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I have a DATE column with a date in it but I need to query it to find records less than 30 days old.

START_DATE
----------
01-AUG-2010
09-AUG-2010
22-AUG-2010
09-SEP-2010

Query:

SELECT START_DATE
 WHERE START_DATE < 30;

I know it is simple Query in ORACLE SQL but i am doing something wrong.

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3  
how is it possible you have been here a year, asked 6 questions and never accepted an answer? Please accept the answer that works for you to encourage responses and to note it for anyone else who has your issue down the road and uses this question as a resource. –  JNK Nov 3 '10 at 20:06
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He's also never voted for anything. So in other words, a leech. –  Paul Tomblin Nov 3 '10 at 20:09
1  
possible duplicate of Oracle SQL Where clause to find date records older than 30 days –  APC Nov 4 '10 at 5:28

3 Answers 3

up vote -1 down vote accepted

WHERE START_DATE > SYSDATE - 1

or perhaps

WHERE TRIM(STARTDATE) > TRIM(SYSDATE) - 1

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I think in Oracle that adding (or subtracting) a number to a date adds that many days, so you just subtracted 1 day from sysdate. Also, I'm not sure why you would trim sysdate. –  FrustratedWithFormsDesigner Nov 3 '10 at 20:05
1  
@FrustratedWithFormsDesigner: I think he meant TRUNC, but it's not good to run against the table column. –  OMG Ponies Nov 3 '10 at 20:07
    
Yes, right mistyped 1 instead of 30 :) –  maximdim Nov 3 '10 at 20:11
    
but what's a little off-by-29 error between friends? ;) –  FrustratedWithFormsDesigner Nov 3 '10 at 20:18
    
@FrustratedWithFormsDesigner: Exactly :) –  maximdim Nov 4 '10 at 0:45

Use:

SELECT t.start_date
  FROM YOUR_TABLE t
 WHERE t.start_date > SYSDATE - 30
  • SYSDATE is Oracle's syntax to get the current date and time
  • In Oracle, you can do date arithmetic in the context of days, so SYSDATE - 30 means "current date, subtract thirty days" to get a date that is thirty days in the past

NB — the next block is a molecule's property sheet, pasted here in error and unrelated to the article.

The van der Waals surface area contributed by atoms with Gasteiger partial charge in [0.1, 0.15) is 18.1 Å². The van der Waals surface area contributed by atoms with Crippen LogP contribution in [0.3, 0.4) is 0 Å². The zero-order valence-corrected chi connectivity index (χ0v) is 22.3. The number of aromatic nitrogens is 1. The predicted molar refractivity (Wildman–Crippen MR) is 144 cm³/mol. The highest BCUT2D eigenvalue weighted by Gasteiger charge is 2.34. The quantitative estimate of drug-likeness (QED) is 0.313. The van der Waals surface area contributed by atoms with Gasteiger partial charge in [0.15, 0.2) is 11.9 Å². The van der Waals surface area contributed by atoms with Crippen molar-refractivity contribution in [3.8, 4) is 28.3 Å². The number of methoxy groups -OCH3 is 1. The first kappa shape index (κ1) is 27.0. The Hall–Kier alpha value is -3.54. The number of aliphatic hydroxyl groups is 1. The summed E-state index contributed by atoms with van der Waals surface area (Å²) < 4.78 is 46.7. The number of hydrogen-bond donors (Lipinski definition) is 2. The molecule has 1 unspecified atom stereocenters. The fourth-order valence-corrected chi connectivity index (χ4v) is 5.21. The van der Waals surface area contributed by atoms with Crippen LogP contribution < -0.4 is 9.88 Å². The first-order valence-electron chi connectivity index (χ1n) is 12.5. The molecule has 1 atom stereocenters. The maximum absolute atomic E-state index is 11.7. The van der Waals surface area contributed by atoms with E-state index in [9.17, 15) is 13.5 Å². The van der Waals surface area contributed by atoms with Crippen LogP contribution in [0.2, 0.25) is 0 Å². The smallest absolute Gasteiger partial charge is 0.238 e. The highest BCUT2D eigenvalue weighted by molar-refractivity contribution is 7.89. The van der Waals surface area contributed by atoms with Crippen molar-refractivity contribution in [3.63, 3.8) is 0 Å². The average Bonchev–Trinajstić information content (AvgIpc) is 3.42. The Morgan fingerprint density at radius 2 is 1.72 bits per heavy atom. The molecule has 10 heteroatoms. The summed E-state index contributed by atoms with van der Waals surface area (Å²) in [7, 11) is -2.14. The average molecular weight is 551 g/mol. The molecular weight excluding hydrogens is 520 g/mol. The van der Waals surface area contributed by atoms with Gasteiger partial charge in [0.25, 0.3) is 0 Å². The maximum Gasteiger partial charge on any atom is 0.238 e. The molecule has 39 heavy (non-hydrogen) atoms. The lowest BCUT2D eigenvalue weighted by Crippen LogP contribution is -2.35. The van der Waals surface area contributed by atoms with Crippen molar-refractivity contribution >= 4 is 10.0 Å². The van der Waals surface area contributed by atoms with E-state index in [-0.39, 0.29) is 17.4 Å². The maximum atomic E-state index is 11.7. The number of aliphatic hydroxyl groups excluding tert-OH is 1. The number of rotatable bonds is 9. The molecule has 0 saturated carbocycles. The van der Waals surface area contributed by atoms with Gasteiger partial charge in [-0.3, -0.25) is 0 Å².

If you want to evaluate the date based on thirty days as of midnight, use the TRUNC function:

SELECT t.start_date
  FROM YOUR_TABLE t
 WHERE t.start_date > TRUNC(SYSDATE) - 30

Don't run TRUNC on the column - that will render an index on the column useless, ensuring a table scan.

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Alternatively, you could try where months_between (sysdate,t.start_date) <= 1. Though I think you might get slightly different results, depending on the lengths of the months in question. months_between exists on Oracle, but I don't know if any other databases implement similar functionality. –  FrustratedWithFormsDesigner Nov 3 '10 at 20:18
    
@FrustratedWithFormsDesigner: True, but adding/subtracting a month isn't guaranteed to be thirty days -- IE subtract a month from March 29th... :) –  OMG Ponies Nov 3 '10 at 20:21
    
True. Sometimes requirements say "3 months prior to..." and sometimes they say "90 days prior to..." and some people seem to think they are equivalent so they say one when they mean the other. So then I code to one standard only to find out they meant it the other way... –  FrustratedWithFormsDesigner Nov 3 '10 at 20:26
    
@FrustratedWithFormsDesigner: Yeah, I'm a stickler for finite requirements - counter productive for Agile development in general, but I don't see the point in coding for something the client doesn't comprehend either. Waste of our time, and their money... but some need it to grasp what they really want :/ –  OMG Ponies Nov 3 '10 at 20:29
SELECT t.start_date
  FROM YOUR_TABLE t
 WHERE t.start_date > SYSDATE - INTERVAL '30' DAY;

INTERVAL is more portable than assuming that you can add or subtract days, although I've noticed some slight differences in the INTERVAL syntax between Oracle and PostgreSQL.

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Date handling isn't very portable between databases, sadly. –  OMG Ponies Nov 3 '10 at 20:07

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